Monday, 16 July 2018

Respekt: Czech voters want almighty Dad of the nation

27 June 2017

Prague, June 26 (CTK) - Czech society seems to be looking for "Dad," a man in his 50s who would look after everything after voters put him in charge of the country, and this emotional choice is accompanied by a strong enthusiasm that turns into a deep disappointment, Erik Tabery says in weekly Respekt out today.

In such an emotional environment, it is hard to do politics because facts are pushed aside, he writes four months before a general election.

Czechs seem to want their politicians to secure them, help them in bad situations and protect them against threats rather than rule the country well, Tabery writes.

He says opinion polls show that no Czech party in the current post-communist era ever had such a dominant position before elections as the ANO movement of Andrej Babis has now. According to the latest STEM poll, ANO might even win a majority in the Chamber of Deputies, he adds.

Other Czech political parties would like to reverse this trend by their election campaigns. The Social Democrats (CSSD) made the biggest change, replacing Prime Minister Bohuslav Sobotka with Foreign Minister Lubomir Zaoralek as their election leader a week ago. Zaoralek certainly has a more attractive public image than Sobotka, his speeches are more dramatic and he can make a joke, but this alone cannot suffice, Tabery writes.

The new Social Democrat leader does not seem to offer any new ideas. Zaoralek even talks less clearly than Sobotka. Some CSSD politicians unofficially say it is Zaoralek's advantage that he speaks rather vaguely, like Babis, as he can attract different types of voters in this way, Tabery writes.

However, unlike Babis, Zaoralek is burdened by a 100-year-old party that is declining, Tabery says.

Traditional Czech political parties cannot revive unless they realise that their world has definitively changed and that Babis did not cause the change. Babis is only a phenomenon accompanying this change that has been underway in the whole Western world, Tabery writes.

He says negative and positive populism have been clashing, the first one being based on fear and the other one on hope. Stationary organisations that keep firmly relying on hierarchy fell victim to this development.

Donald Trump beat Hillary Clinton because he became an ideal representative of negative populism, while her idealist appeals did not seem trustworthy and she was too closely connected with the distant Washington, Tabery writes.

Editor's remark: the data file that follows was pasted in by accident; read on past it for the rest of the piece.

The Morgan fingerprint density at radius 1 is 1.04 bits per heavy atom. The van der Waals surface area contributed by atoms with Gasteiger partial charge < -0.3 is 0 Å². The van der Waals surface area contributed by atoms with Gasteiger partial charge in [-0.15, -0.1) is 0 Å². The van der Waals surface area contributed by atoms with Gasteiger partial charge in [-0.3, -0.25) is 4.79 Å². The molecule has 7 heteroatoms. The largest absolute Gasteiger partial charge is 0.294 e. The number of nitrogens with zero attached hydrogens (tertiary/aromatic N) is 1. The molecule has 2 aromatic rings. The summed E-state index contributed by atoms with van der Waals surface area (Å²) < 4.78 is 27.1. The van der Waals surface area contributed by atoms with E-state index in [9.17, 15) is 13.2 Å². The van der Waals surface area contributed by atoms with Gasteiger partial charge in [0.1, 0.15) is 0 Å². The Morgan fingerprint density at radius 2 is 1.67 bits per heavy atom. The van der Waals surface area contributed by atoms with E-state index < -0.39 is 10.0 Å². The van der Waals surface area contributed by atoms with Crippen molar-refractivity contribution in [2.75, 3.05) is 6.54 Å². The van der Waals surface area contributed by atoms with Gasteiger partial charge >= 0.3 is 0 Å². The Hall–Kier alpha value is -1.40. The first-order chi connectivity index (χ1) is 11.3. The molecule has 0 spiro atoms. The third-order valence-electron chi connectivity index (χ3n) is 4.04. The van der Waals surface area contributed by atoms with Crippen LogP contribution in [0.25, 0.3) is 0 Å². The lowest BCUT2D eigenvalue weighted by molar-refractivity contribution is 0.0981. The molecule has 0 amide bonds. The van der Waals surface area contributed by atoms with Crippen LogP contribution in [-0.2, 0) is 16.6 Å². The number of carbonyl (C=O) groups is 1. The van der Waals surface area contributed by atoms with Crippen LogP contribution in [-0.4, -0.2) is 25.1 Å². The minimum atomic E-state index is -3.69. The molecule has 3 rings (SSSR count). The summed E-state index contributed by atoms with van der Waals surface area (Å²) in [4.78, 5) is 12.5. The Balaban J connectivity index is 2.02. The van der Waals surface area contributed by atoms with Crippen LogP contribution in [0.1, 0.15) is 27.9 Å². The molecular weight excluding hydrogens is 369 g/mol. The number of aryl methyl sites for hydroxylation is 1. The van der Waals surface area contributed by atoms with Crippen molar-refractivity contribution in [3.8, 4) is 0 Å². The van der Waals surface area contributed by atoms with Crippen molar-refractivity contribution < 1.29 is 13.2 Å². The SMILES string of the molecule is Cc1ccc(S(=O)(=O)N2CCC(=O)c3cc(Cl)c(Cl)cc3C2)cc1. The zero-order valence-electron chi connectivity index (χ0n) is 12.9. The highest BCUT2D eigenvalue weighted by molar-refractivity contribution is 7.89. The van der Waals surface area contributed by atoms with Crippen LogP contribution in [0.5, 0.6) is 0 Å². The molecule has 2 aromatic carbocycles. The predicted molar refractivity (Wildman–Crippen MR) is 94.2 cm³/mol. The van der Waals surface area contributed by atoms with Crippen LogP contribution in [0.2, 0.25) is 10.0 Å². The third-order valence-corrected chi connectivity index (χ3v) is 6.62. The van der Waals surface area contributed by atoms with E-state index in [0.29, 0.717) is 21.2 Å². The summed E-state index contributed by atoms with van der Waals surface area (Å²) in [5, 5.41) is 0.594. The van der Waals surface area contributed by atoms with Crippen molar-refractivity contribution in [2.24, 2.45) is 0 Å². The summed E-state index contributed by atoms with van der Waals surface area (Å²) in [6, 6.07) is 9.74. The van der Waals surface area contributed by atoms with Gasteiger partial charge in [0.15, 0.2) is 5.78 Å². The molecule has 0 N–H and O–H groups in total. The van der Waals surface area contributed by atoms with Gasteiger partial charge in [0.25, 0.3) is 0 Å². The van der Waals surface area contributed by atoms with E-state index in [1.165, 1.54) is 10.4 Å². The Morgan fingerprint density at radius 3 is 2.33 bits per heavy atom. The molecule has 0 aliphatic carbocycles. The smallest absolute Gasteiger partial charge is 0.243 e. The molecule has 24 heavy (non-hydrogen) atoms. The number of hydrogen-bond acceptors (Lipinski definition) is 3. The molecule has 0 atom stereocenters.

He says Marine Le Pen lost to Emmanuel Macron in the French presidential election because the young Macron, fresh and full of ideas, became the only example of hope for voters.

In Britain, which has the most fossilized political system, Labour Party leader Jeremy Corbyn, an outsider, was relatively successful in the recent parliamentary election because he became a symbol of change for the young generation, Tabery writes.

German Chancellor Angela Merkel, a classical politician from a classical party with a long tradition, appears to be an exception from the new trend, but she has the advantage of having won her top position still before this trend prevailed, when the simple division between the left and right wing could be applied, Tabery writes.

He says people who feel afraid or uncertain are not interested in any arguments, but they want to see a world they can understand and in which they have their own place.

"Babis managed to offer this to people. He offers a unique blend of negative and positive populism, and one part of his voters trust his anger, while the other part trusts his smile," Tabery writes.

Moreover, Babis seeks to become another "Dad" of the nation who will take care of everything. ANO's campaign is based on this and the ANO movement adapted everything to this image - Babis is the head of the family with whom nobody may argue, Tabery writes.

He indicates that there are enough parties promoting negative populism in the Czech Republic and there seems to be no place for more of them.

One is grateful that there still are Czech parties that do not consider voters children who need to be educated, yet one does not vote a party out of compassion. To become a representative of positive populism and have a chance to succeed in elections, a party must offer a trustworthy story and trustworthy leaders who present a well-considered vision of society. It will soon be apparent if there is anybody with such an offer in the Czech Republic or not, Tabery writes.

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